John the Baptist ended up in prison, and his head ended up on a platter, not for preaching the Lordship of Christ, but for telling a civil magistrate to repent of his wicked sexuality.

Can you hear all the evangelical scorn now? Listen closely. Can you hear the voices telling him that he isn’t going to win Herod that way? Can you hear the voices telling John just to spread love, hope, and positivity? Can you hear them telling John to stop cramming his sexual ethic on Herod? After all, he isn’t even a Christian!

The really loud voices are the ones giving important pragmatic advice about how John needs to be concerned with the Gospel and not be so distracted with politics.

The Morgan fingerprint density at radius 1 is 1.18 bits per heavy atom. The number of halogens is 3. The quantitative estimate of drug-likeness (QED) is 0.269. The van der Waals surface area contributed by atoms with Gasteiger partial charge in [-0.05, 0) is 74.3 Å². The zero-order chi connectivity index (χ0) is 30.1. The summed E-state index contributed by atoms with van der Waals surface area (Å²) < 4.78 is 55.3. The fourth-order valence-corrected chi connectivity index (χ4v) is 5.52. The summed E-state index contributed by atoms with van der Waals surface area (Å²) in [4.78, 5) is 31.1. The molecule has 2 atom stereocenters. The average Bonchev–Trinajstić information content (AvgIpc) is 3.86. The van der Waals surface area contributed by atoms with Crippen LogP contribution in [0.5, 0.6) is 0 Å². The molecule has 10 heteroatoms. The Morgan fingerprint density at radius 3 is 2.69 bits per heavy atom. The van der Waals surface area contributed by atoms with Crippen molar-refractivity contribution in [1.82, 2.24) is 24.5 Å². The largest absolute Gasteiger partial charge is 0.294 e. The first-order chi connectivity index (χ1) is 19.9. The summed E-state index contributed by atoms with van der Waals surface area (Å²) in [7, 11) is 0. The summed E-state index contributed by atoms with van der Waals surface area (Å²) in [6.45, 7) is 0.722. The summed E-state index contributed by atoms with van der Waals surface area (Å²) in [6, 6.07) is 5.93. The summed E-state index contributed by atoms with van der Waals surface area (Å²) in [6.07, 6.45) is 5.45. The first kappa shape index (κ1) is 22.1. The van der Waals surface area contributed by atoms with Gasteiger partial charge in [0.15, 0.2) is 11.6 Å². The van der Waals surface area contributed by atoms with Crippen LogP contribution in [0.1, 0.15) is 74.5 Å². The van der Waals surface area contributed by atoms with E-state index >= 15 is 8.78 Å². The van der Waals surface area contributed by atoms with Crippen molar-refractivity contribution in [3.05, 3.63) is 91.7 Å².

The modern evangelical world would throw a fit, and tell John to just win Herod with love and kindness. And John would reply “that’s what I’ve been doing this entire time.”

Christians need to love people like John the Baptist. You’ll never find John saying something close to what Daigle said,

“It’s so sad that people think because Ellen’s gay (Herod practices incest) she’s (he’s) bad.”

You will also never hear John the Baptist commit to thinking that standing up for God’s Law in public is never a Gospel issue.

John thought calling out a public figure’s public sin was important enough to die for. Daigle, with her pillowy evangelicalism, can’t even make up her mind on God’s Law, let alone stand for it.

Hypothetically speaking, what if John the Baptist resurrected from the dead, and was invited on to the Ellen Show? What would he do? How would he love?

I think it’s safe to say he wouldn’t sing Still Rolling Stones.

I think it’s safe to say he wouldn’t be asked to return.

But I think it’s safe to say that John the Baptist would never be allowed on the Ellen show in the first place.

And that’s kind of the point…